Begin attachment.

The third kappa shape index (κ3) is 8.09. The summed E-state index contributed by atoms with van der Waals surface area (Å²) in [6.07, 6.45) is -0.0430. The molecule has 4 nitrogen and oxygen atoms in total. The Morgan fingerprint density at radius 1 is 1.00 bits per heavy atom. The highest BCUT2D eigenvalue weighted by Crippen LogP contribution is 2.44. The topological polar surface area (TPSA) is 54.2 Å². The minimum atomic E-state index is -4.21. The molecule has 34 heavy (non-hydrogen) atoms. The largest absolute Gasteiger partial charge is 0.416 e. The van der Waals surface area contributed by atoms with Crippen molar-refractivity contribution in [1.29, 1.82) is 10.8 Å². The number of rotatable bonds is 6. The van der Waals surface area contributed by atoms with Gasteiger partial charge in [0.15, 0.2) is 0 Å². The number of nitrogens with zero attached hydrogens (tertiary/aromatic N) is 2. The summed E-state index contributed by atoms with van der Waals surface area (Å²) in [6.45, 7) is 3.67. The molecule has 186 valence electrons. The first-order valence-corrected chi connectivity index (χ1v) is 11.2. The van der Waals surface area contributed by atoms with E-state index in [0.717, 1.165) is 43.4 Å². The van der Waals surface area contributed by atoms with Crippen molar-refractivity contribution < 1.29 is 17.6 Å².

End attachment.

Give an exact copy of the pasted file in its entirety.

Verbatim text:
The third kappa shape index (κ3) is 8.09. The summed E-state index contributed by atoms with van der Waals surface area (Å²) in [6.07, 6.45) is -0.0430. The molecule has 4 nitrogen and oxygen atoms in total. The Morgan fingerprint density at radius 1 is 1.00 bits per heavy atom. The highest BCUT2D eigenvalue weighted by Crippen LogP contribution is 2.44. The topological polar surface area (TPSA) is 54.2 Å². The minimum atomic E-state index is -4.21. The molecule has 34 heavy (non-hydrogen) atoms. The largest absolute Gasteiger partial charge is 0.416 e. The van der Waals surface area contributed by atoms with Crippen molar-refractivity contribution in [1.29, 1.82) is 10.8 Å². The number of rotatable bonds is 6. The van der Waals surface area contributed by atoms with Gasteiger partial charge in [0.15, 0.2) is 0 Å². The number of nitrogens with zero attached hydrogens (tertiary/aromatic N) is 2. The summed E-state index contributed by atoms with van der Waals surface area (Å²) in [6.45, 7) is 3.67. The molecule has 186 valence electrons. The first-order valence-corrected chi connectivity index (χ1v) is 11.2. The van der Waals surface area contributed by atoms with E-state index in [0.717, 1.165) is 43.4 Å². The van der Waals surface area contributed by atoms with Crippen molar-refractivity contribution < 1.29 is 17.6 Å².